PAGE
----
I’m responsible for business development on the island of Ireland, in Scotland, and the North East of England. Essentially, it’s my role to get our creative content out to as many young people and teachers as I can. I really like our aim, which is to reach 1 million classrooms and kitchen tables by 2021.
I plan to collaborate with local authorities and businesses to make this happen. I thrive on developing partnerships and designing new projects. I have a real passion for the work we do here.
I was a bit of a tomboy as a kid. I was big into karate and football. I grew up around my older brother and lots of cousins, in the countryside near Derry, so there was lots of climbing trees and playing sports and a game of rounders was always good craic.
Growing up I wanted to be a TV presenter, so I studied media at North West Regional College and had a great time. But, unfortunately, there weren’t the same opportunities back then that there are now. I didn’t go to university. Instead, took up a position in the family business, a haulage and warehousing distribution company.
It was a successful business at the time and my role was key account manager for Ben Sherman Clothing and Evisu Jeans. I basically managed teams to look after picking the orders from the warehouse and getting them distributed to the clients, who were large retailers across the globe with thousands of picks been done each day.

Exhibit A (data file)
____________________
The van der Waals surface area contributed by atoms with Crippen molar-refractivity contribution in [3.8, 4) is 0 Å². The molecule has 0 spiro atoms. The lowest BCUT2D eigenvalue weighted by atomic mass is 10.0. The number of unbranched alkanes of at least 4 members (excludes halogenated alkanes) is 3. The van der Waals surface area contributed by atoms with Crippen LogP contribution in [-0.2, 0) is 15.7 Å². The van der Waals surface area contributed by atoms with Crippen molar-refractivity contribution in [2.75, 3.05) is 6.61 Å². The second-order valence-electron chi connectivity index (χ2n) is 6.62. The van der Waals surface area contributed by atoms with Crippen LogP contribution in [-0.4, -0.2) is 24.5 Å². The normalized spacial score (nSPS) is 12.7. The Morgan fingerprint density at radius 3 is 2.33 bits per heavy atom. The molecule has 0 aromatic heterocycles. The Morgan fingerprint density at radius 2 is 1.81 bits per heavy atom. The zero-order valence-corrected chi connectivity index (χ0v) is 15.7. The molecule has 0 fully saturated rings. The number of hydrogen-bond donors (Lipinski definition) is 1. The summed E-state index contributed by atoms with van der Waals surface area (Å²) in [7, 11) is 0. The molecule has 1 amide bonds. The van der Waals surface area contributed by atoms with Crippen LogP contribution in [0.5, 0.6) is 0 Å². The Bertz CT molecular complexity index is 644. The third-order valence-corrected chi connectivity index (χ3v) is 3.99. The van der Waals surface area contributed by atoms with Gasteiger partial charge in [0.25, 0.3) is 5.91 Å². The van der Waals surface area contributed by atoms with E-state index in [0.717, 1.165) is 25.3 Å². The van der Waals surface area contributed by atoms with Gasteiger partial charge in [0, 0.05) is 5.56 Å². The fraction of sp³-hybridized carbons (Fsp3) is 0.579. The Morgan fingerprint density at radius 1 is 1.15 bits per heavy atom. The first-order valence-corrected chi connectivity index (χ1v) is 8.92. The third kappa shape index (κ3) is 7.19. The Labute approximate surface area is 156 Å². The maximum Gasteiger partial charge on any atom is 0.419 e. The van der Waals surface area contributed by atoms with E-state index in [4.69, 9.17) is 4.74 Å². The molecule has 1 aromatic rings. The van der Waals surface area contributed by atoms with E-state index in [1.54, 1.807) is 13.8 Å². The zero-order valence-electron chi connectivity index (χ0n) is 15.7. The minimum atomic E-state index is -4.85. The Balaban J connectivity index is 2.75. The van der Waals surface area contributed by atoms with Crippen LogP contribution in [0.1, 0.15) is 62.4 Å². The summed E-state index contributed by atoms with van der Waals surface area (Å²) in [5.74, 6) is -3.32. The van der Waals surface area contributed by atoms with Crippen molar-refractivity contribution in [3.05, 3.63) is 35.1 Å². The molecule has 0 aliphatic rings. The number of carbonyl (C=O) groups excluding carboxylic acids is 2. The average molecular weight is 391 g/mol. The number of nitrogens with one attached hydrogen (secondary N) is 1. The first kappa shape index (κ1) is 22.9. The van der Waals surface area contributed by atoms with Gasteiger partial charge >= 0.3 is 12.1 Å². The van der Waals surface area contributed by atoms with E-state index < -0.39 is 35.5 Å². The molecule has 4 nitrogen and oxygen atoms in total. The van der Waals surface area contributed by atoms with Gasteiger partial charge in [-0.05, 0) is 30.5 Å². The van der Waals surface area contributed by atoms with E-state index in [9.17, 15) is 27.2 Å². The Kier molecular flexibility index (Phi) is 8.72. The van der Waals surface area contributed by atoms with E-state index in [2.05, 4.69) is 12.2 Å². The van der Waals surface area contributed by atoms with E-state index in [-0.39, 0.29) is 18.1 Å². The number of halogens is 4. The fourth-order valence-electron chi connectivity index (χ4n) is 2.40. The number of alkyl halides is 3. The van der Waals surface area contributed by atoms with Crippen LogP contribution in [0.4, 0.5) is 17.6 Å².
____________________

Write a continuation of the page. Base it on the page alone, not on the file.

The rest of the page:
I definitely get my business sense from my family. My dad’s a real inspiration and has a strong work ethic that he instilled in us at an early age. I worked for my family business for a number of years and I really enjoyed it.
Eventually, though, I had an urge to do something different, so I started working with an organisation called Business in the Community, which is a membership organisation dedicated to the Responsible Business agenda. They have the unique ability to convene senior business leaders to tackle key social issues in the places in which they operate.
BITC has taught me a great deal about responsible business practices. It’s inspiring seeing companies tackling issues like under-achievement in schools and acting as positive role models for our young people.
My role as Employability Manager was to oversee BITC employability initiatives and to identify strategic partners and other stakeholders to work collaboratively on new and innovative ways on which to impact unemployment. Supported by the NW Employers Forum Board, I also was Relationship Manager to six major local businesses, supporting them on their responsible business journeys.
One of the things I’m most proud of was the work I did with First Housing. We secured a Big Lottery fund investment of nearly half a million pounds. The Big Lottery team actually surprised me by pretending to interview me and then they gave us our letter of offer on camera. It was a shock and an emotional moment. It was a big boost for the City.
After 12 brilliant years at Business in the Community, I felt I needed a career change, which is always scary but I’m glad I did it. You learn a lot by challenging yourself. Working with an company like MakeMatic feels like a natural progression for me. I can see how our content is incredibly helpful for teachers and students, and how businesses and other organisations can support us in really investing in our future workforce.
Outside of work, I love fashion and having my friends around for dinner. But having three boys – Ethan, Finlay and Riley – has given me a real drive in life. Everything for me is about providing for them and showing them a good example, in the same way that my dad acted as a role model for me. When you have positive outlook on life, I firmly believe you can achieve anything.